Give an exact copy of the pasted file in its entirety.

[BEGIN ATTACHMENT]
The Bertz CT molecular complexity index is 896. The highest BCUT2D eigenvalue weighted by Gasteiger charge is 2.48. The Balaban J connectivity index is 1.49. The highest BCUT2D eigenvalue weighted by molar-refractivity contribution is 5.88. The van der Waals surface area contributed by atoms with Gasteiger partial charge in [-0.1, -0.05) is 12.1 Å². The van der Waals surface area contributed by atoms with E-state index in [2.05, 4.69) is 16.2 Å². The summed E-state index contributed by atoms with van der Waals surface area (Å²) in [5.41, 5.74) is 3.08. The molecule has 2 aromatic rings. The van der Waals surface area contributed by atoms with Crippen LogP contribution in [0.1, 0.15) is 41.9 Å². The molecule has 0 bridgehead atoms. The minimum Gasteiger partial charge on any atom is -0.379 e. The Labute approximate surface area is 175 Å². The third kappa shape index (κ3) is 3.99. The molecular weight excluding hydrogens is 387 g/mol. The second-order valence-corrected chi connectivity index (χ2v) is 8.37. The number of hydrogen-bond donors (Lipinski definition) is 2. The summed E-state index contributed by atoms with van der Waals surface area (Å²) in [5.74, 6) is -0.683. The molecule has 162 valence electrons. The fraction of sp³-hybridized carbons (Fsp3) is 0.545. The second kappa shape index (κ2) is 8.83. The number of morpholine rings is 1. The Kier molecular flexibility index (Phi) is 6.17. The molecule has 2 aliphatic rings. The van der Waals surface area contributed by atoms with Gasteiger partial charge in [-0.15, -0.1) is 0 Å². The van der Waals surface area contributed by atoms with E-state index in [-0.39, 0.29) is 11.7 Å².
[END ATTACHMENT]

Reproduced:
The Bertz CT molecular complexity index is 896. The highest BCUT2D eigenvalue weighted by Gasteiger charge is 2.48. The Balaban J connectivity index is 1.49. The highest BCUT2D eigenvalue weighted by molar-refractivity contribution is 5.88. The van der Waals surface area contributed by atoms with Gasteiger partial charge in [-0.1, -0.05) is 12.1 Å². The van der Waals surface area contributed by atoms with E-state index in [2.05, 4.69) is 16.2 Å². The summed E-state index contributed by atoms with van der Waals surface area (Å²) in [5.41, 5.74) is 3.08. The molecule has 2 aromatic rings. The van der Waals surface area contributed by atoms with Crippen LogP contribution in [0.1, 0.15) is 41.9 Å². The molecule has 0 bridgehead atoms. The minimum Gasteiger partial charge on any atom is -0.379 e. The Labute approximate surface area is 175 Å². The third kappa shape index (κ3) is 3.99. The molecular weight excluding hydrogens is 387 g/mol. The second-order valence-corrected chi connectivity index (χ2v) is 8.37. The number of hydrogen-bond donors (Lipinski definition) is 2. The summed E-state index contributed by atoms with van der Waals surface area (Å²) in [5.74, 6) is -0.683. The molecule has 162 valence electrons. The fraction of sp³-hybridized carbons (Fsp3) is 0.545. The second kappa shape index (κ2) is 8.83. The number of morpholine rings is 1. The Kier molecular flexibility index (Phi) is 6.17. The molecule has 2 aliphatic rings. The van der Waals surface area contributed by atoms with Gasteiger partial charge in [-0.15, -0.1) is 0 Å². The van der Waals surface area contributed by atoms with E-state index in [-0.39, 0.29) is 11.7 Å².